Frequently Asked Questions

Q. What is the maximum monthly Social Security benefit one can receive?
A. Maximum Social Security benefits are paid to a wage earner who earns maximum taxable wages in every year between age 21 and the year of retirement. The maximum payable to a wage earner retiring in 2017 at age 66 is $2,687 a month. Up to 50 percent additional is payable to a retirement-age dependent spouse. The maximum payable in future years can be expected to rise as maximum taxable wages rise. Delayed retirement credits can increase benefits payable to wage earners who defer receiving benefits past full retirement age. For example, a wage earner reaching full retirement age in 2017 receives an 8 percent benefit increase for each full year benefits are deferred (3/4 percent per month) between full retirement age and age 70.

Q. I am still working full-time. I would like to know how my continued employment would affect my Social Security benefits. By how much will my benefit be increased for each year I work beyond my full retirement age?
A. The delayed retirement credit rate of increase for a worker born in 1940 is 7 percent per year (or 7/12 percent per month). The delayed retirement credit rate reached actuarial fairness at 8 percent for persons born in or after 1943.
When Social Security benefits begin, the Social Security Administration determines a primary benefit based on a worker’s 35 highest years of lifetime earnings (after old earnings are indexed to bring them up to date). Next, delayed retirement credits are added for each month after full retirement age a benefit is not paid. Cost-of-living adjustments from age 62 are applied to the enhanced benefit to determine the monthly benefit amount

Q. Someone told me if you don’t sign up for Social Security as soon as you are eligible, but do sign up a few years later, you get back pay to when you were first eligible. Is this true?
A. In general, Social Security benefits cannot be paid retroactive to the month the application for benefits is filed. The exception is if the applicant is past full retirement age. In that case, up to six months of retroactive benefits can be paid as long as backdating the application does not result in benefits being paid for any month prior to full retirement age.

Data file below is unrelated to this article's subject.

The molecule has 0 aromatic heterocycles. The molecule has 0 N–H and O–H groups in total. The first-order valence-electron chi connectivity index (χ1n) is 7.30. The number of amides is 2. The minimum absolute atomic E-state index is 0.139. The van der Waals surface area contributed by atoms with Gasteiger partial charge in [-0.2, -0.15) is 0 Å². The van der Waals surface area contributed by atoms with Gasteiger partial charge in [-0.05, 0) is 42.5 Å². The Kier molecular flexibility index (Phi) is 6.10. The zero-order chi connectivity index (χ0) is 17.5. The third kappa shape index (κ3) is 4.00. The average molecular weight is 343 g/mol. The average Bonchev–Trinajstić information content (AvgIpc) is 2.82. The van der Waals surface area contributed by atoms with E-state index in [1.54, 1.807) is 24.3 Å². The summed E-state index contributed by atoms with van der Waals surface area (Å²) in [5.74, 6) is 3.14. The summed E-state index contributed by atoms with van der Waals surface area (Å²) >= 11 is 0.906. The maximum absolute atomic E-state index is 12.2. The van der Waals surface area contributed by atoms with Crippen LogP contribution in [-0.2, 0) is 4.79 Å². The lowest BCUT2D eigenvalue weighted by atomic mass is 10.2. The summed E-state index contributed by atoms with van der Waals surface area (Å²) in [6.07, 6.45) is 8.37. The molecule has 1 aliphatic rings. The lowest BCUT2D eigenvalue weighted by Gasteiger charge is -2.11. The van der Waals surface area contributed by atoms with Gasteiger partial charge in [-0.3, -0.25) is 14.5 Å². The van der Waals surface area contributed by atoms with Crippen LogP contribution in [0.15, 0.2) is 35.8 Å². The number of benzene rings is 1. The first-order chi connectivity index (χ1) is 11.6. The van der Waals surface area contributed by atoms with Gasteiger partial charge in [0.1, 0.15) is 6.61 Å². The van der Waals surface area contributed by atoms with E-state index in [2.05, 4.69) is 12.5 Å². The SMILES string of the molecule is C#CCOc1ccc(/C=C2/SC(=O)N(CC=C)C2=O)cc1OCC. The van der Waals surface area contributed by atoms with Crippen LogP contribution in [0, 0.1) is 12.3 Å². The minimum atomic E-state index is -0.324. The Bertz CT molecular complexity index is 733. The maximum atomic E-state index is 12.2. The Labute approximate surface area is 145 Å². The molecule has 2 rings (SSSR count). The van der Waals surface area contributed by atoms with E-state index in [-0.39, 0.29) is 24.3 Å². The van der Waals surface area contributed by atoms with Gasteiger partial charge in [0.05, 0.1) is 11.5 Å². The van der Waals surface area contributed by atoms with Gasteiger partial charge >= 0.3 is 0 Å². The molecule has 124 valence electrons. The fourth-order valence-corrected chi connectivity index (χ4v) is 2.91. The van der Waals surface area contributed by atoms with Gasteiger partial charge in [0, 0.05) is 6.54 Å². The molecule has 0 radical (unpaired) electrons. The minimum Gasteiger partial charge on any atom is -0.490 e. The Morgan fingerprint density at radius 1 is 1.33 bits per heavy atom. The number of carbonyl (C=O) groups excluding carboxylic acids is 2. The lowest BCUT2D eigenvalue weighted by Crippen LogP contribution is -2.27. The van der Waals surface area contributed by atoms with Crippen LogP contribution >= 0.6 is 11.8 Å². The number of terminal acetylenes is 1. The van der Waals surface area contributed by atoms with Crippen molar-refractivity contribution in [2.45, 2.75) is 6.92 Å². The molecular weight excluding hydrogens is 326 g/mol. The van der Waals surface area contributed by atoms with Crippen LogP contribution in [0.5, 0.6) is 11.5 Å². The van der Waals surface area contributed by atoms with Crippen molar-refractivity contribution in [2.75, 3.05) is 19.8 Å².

Q. Do the earnings of your final ten years of employment have any special bearing on your Social Security benefits once you retire?
A. Final years of earnings have no special significance. Earnings prior to age 60 are indexed to bring them up-to-date. Actual earnings from age 60 on are included in the benefit calculation. Benefits are determined on the basis of the highest 35 years of indexed or actual earnings. It does not matter when those years of earnings occur.

Q. I called a local Social Security office yesterday to make an appointment for my wife and me to file for benefits. We have both reached full retirement age. The agent asked me when I wanted to start benefits. I didn’t know we had a choice. What answer should I give when we go to file?
A. You have the right to specify the exact month you want your Social Security benefits to begin. Benefits begun before full retirement age are reduced for each month of early retirement. Benefits begun after full retirement age are increased for each month that a benefit is deferred. This has always been a retiree’s option.

If you have a question about current or future benefits for yourself or a family member, please use this form. To ensure that we can send a personal response to your question, please make sure that you have entered your email address correctly. Due to the volume of inquiries, please allow 5-7 business days for a response.